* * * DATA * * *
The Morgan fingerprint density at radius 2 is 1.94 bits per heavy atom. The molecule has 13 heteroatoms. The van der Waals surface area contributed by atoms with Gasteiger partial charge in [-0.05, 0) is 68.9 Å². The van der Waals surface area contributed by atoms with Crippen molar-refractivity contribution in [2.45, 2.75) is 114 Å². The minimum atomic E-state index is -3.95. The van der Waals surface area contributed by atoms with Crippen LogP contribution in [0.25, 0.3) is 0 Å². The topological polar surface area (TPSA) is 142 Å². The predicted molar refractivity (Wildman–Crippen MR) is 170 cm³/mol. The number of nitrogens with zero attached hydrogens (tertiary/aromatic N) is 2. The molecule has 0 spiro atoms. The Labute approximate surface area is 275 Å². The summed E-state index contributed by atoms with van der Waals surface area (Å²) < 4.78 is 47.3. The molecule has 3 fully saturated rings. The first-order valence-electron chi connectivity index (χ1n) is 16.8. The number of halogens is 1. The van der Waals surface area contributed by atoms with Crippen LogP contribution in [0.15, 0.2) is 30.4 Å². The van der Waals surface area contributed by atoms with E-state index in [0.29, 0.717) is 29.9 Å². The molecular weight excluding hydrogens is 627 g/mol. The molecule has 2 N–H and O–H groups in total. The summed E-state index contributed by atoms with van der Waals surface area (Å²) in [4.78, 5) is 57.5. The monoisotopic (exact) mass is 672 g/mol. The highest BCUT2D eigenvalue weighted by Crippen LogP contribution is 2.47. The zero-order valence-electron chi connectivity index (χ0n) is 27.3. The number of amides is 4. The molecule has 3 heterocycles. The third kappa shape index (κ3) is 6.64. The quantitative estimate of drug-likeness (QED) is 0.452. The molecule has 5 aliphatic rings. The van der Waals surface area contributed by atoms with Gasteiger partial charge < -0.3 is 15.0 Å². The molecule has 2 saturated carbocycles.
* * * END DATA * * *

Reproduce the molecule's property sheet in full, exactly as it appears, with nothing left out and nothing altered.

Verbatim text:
The Morgan fingerprint density at radius 2 is 1.94 bits per heavy atom. The molecule has 13 heteroatoms. The van der Waals surface area contributed by atoms with Gasteiger partial charge in [-0.05, 0) is 68.9 Å². The van der Waals surface area contributed by atoms with Crippen molar-refractivity contribution in [2.45, 2.75) is 114 Å². The minimum atomic E-state index is -3.95. The van der Waals surface area contributed by atoms with Crippen LogP contribution in [0.25, 0.3) is 0 Å². The topological polar surface area (TPSA) is 142 Å². The predicted molar refractivity (Wildman–Crippen MR) is 170 cm³/mol. The number of nitrogens with zero attached hydrogens (tertiary/aromatic N) is 2. The molecule has 0 spiro atoms. The Labute approximate surface area is 275 Å². The summed E-state index contributed by atoms with van der Waals surface area (Å²) < 4.78 is 47.3. The molecule has 3 fully saturated rings. The first-order valence-electron chi connectivity index (χ1n) is 16.8. The number of halogens is 1. The van der Waals surface area contributed by atoms with Crippen LogP contribution in [0.15, 0.2) is 30.4 Å². The van der Waals surface area contributed by atoms with E-state index in [0.29, 0.717) is 29.9 Å². The molecular weight excluding hydrogens is 627 g/mol. The molecule has 2 N–H and O–H groups in total. The summed E-state index contributed by atoms with van der Waals surface area (Å²) in [4.78, 5) is 57.5. The monoisotopic (exact) mass is 672 g/mol. The highest BCUT2D eigenvalue weighted by Crippen LogP contribution is 2.47. The zero-order valence-electron chi connectivity index (χ0n) is 27.3. The number of amides is 4. The molecule has 3 heterocycles. The third kappa shape index (κ3) is 6.64. The quantitative estimate of drug-likeness (QED) is 0.452. The molecule has 5 aliphatic rings. The van der Waals surface area contributed by atoms with Gasteiger partial charge < -0.3 is 15.0 Å². The molecule has 2 saturated carbocycles.